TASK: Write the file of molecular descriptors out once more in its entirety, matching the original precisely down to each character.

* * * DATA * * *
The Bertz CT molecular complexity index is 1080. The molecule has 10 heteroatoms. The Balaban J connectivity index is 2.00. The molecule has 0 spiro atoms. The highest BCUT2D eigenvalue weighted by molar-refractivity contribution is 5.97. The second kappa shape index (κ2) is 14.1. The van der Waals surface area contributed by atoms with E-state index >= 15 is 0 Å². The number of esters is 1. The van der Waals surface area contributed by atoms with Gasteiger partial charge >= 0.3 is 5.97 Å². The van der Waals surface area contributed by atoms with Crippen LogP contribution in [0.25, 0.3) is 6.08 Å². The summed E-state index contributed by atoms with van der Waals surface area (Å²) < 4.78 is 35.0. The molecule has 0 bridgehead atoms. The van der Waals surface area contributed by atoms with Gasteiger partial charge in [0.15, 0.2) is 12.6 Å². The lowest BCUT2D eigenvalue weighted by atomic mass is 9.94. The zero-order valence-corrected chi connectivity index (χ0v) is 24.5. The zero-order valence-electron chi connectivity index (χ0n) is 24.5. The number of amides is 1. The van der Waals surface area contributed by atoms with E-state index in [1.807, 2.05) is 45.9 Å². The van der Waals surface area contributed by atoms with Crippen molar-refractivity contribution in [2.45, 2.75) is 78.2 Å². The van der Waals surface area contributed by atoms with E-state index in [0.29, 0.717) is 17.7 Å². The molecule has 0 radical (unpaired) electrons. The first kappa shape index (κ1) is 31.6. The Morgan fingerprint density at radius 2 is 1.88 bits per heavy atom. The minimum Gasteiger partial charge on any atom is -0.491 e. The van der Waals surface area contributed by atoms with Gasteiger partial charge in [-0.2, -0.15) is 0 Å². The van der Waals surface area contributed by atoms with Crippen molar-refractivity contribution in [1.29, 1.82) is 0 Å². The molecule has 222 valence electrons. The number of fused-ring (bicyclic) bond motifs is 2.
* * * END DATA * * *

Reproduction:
The Bertz CT molecular complexity index is 1080. The molecule has 10 heteroatoms. The Balaban J connectivity index is 2.00. The molecule has 0 spiro atoms. The highest BCUT2D eigenvalue weighted by molar-refractivity contribution is 5.97. The second kappa shape index (κ2) is 14.1. The van der Waals surface area contributed by atoms with E-state index >= 15 is 0 Å². The number of esters is 1. The van der Waals surface area contributed by atoms with Gasteiger partial charge >= 0.3 is 5.97 Å². The van der Waals surface area contributed by atoms with Crippen LogP contribution in [0.25, 0.3) is 6.08 Å². The summed E-state index contributed by atoms with van der Waals surface area (Å²) < 4.78 is 35.0. The molecule has 0 bridgehead atoms. The van der Waals surface area contributed by atoms with Gasteiger partial charge in [0.15, 0.2) is 12.6 Å². The lowest BCUT2D eigenvalue weighted by atomic mass is 9.94. The zero-order valence-corrected chi connectivity index (χ0v) is 24.5. The zero-order valence-electron chi connectivity index (χ0n) is 24.5. The number of amides is 1. The van der Waals surface area contributed by atoms with E-state index in [1.807, 2.05) is 45.9 Å². The van der Waals surface area contributed by atoms with Crippen molar-refractivity contribution in [2.45, 2.75) is 78.2 Å². The van der Waals surface area contributed by atoms with E-state index in [0.29, 0.717) is 17.7 Å². The molecule has 0 radical (unpaired) electrons. The first kappa shape index (κ1) is 31.6. The Morgan fingerprint density at radius 2 is 1.88 bits per heavy atom. The minimum Gasteiger partial charge on any atom is -0.491 e. The van der Waals surface area contributed by atoms with Gasteiger partial charge in [-0.2, -0.15) is 0 Å². The van der Waals surface area contributed by atoms with Crippen molar-refractivity contribution in [1.29, 1.82) is 0 Å². The molecule has 222 valence electrons. The number of fused-ring (bicyclic) bond motifs is 2.